I am pleased to share my latest post to the SHRM blog on setting realistic goals in the new year.
As we start the New Year, many of us have made resolutions for personal growth in the professional space. After a few days off and the excitement of the promise of a new beginning, many of us set bodacious goals for ourselves. When we do so, we set ourselves up for failure.
To be clear, I am not talking about business goals. We need to stretch ourselves and often are stretched by the business needs beyond our own stretching. I am talking about how we handle ourselves in reaching those goals. That’s the kind of personal growth about which I write.
Many opportunities for growth are our strengths taken to the extreme. For example, we are driven but sometimes lack the patience with others who don’t drive at the same speed. This may leave them feeling less than so they deliver less than we expect of them.
The bodacious goal is to become as copacetic as the colleague who is deeply driven but also has breathtaking patience. You may not be wired that way. I for sure am not.
The more realistic goal is to try to be more patient (not patient) and think of specific situations where it is attainable. Not sure of what they are? Ask a trusted colleague. Or, think of times when you did not get the response you had hoped for and ask: what was my role?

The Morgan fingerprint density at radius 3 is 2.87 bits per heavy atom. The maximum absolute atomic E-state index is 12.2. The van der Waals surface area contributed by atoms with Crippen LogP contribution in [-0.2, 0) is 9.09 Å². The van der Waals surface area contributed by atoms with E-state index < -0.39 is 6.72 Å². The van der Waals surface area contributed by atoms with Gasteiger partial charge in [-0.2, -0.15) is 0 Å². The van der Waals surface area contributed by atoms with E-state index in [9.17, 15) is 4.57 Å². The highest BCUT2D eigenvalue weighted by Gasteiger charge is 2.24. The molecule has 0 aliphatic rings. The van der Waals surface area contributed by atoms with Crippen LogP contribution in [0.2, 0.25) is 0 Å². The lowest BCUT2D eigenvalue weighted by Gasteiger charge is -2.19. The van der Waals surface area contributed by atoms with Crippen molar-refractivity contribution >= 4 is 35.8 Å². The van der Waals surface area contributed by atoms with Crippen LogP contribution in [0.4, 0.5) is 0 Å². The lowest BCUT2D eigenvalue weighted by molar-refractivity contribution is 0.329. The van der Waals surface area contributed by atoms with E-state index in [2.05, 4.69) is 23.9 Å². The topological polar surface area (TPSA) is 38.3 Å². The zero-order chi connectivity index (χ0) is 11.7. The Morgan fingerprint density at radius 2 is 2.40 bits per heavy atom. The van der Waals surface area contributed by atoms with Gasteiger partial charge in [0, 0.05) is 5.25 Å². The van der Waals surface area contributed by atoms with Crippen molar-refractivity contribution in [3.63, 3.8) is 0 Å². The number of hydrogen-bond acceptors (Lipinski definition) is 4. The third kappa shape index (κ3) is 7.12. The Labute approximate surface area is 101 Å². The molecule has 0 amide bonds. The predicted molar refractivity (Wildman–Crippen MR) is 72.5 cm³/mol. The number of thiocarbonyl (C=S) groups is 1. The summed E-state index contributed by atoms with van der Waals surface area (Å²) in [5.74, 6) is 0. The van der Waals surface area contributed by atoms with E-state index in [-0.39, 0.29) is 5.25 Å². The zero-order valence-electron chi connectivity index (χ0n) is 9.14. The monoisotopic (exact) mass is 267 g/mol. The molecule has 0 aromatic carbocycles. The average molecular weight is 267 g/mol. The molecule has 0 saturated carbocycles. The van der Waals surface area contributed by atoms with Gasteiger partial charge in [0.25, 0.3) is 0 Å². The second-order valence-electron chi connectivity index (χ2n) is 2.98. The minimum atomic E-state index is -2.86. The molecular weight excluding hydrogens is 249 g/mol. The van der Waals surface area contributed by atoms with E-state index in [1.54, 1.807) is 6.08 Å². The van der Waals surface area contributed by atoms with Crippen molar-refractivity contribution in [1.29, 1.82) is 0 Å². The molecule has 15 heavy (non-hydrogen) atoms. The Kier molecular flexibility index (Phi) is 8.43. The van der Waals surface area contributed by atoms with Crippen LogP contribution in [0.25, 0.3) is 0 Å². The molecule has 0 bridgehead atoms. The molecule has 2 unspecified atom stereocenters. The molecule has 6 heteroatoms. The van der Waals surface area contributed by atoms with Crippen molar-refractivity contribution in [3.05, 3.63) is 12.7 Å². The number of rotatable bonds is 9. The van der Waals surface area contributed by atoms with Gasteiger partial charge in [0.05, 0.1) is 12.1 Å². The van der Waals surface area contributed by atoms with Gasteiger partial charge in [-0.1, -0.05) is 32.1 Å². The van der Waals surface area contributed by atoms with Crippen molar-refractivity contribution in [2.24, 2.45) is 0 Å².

When I was a little guy, I loved playing baseball. I had a great eye but was not very strong. So, I swung for singles and did rather well. When I swung for the home run, I missed every time. Actually, the same is true for doubles.
In life, I try to swing for singles. And, that includes in personal growth. I think if we are realistic and gentle with ourselves, we are more lucky to be successful and gentle with others.
So happy New Year and may the year be full of singles. And, if you miss the ball, keep swinging. If you improve by “only” 30%, you are batting 300. Not bad, huh?
This blog is not legal advice, should not be construed as applying to specific factual situations or as establishing an attorney-client relationship.